To be "at the mercy of" is a strange expression when applied to the animals who live with us. Yet that's what came to mind when my dog of over a decade died. "We can be sure of death; it's the living that's uncertain," my husband said to me. His point, a deeply comforting one, was that I had given this dog of rough beginnings a good life.
We human beings get, for the most part, to determine the quality of our lives. But the animals who live with us are, as we say, "at our mercy." Yet what a strange expression. For "mercy" presumes guilt. To be merciful is to choose not to punish when punishment is due. At least that's the definition that makes sense in the religious language where the term is most at home. Mercy is the prerogative of the one who dispenses justice. And if it is given at all, it is given to the guilty.
Of what moral blunders or ethical infractions could a dog, a horse, a bird, a cat, a guinea pig be guilty? It's silly to contemplate. Failures to obey our commands hardly count. Even "vicious" behavior, when we account for its origins in the likes of fear, abuse, or pain, doesn't qualify as criminal in the cases of the animals whose lives we so define.
It is precisely because of an animal's innate innocence human beings have for millennia used animals for sacrifice, as the vicarious repositories for our guilt. We are now in the season of Passover and Easter, when Jews and Christians recall how the blood of a lamb won the life of human beings. Yet this is not the place for a discourse on sacrifice.
What I mean rather to write about is the privilege and responsibility we have for the animals in our keeping. Not only that, but also how that relationship shapes us. It is not, after all, one-sided. Who we are is partly who our animals help us to be, simply by being themselves. Right now, for me, that is learning to treasure the memory of an old hound and the gifts of present moments as they happen.
Animals do not agonize over their deaths, worrying in advance, or living for what may or may not come after. They simply live while they live. The present is all there is, and it is full. What it is full of, in the case of those animals who live with us, is largely defined by us. We kid ourselves if we think that it is not.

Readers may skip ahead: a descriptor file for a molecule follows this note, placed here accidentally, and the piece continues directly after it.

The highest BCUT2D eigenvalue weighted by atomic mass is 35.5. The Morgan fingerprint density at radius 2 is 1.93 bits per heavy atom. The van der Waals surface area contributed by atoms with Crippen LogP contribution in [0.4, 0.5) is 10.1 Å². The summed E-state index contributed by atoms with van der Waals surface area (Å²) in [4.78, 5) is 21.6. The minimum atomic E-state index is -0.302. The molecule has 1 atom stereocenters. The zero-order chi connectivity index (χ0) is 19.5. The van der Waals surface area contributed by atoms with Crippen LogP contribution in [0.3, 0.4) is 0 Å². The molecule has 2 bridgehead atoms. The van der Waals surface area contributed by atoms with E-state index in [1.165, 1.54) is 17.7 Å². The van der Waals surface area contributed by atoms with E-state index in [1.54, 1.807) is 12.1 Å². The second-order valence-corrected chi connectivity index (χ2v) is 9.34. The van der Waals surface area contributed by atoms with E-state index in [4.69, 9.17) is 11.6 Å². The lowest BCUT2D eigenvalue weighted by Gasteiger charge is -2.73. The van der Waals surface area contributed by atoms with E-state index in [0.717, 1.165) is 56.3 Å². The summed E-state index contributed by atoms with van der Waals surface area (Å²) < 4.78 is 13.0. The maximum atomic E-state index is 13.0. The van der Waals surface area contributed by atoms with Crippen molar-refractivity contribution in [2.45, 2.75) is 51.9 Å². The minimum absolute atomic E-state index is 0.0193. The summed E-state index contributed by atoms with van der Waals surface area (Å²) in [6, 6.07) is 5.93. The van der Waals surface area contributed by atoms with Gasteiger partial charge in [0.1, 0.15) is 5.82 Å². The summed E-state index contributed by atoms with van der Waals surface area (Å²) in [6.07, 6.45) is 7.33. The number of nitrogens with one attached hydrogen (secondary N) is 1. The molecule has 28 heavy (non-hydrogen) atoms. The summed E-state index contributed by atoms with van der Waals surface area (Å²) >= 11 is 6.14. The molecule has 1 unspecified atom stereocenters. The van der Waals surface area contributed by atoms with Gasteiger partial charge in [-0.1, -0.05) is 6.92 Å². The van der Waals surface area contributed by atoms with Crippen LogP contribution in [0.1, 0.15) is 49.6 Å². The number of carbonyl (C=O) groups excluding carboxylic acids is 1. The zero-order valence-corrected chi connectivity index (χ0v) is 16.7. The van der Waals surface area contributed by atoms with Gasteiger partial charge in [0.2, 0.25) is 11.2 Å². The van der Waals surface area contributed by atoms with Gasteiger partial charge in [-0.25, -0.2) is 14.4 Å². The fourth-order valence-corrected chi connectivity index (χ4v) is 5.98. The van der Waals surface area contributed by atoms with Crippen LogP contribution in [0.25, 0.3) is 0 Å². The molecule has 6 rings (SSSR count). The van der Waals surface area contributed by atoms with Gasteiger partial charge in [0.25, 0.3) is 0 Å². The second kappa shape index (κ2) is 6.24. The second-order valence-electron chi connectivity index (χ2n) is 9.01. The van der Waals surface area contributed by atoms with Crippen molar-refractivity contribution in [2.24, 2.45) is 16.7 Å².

This, I think, is part of what it means "to have dominion," in the biblical language of Genesis. It is to accept and exercise the power we have to determine the quality of lives other than our own and to do so in ways that promote the best for all. In the case of animals, such dominion is paradoxically strengthened by our willingness to be weak, to be open to what the animals themselves may teach us about goodness and what is right.
I don't propose that we should live exactly like the beasts, nor that we should imagine animals to be just like human beings. But what a gift to be reminded that food in the belly, fresh water, and the loving company of a friend can make for a rich life. Not, I should add, that such was the sum of my dog's longing. In the case of my dear departed, the dog was no saint. Sneaking the dessert cheese off an unattended platter while we said goodbye to guests, passing gas sufficiently potent to drop an elephant or at least drive my husband from our bed, straining at the leash enough to put my neck and shoulders out for a week, and so on. But I'd have it no other way.
And I'd have him back, if I could. But my dog was sick. He was old, with a congenital heart defect that worsened with age. He got sicker. We tried to keep him comfortable and succeeded for a time with various medications and lots of attention. Then he got even sicker, quit eating, couldn't walk very well, and drew breath only with great difficulty. So, on Tuesday afternoon I lied with him in the warming sun and stroked his soft speckled ears. Then with the help of our kind veterinarian, he died.
"Merciful"? There are some who would call me a killer, I suppose, in hastening death. But there's that pesky "dominion" thing, again - to decide with intelligence, compassion, and wisdom. So we do the best we can to care for those within our charge, love without reservation, and let them shape and teach us. Then, when we have done our best, we might still hope for our own kind of mercy.
Follow Kristin M. Swenson, Ph.D. on Twitter: www.twitter.com/kristinswenson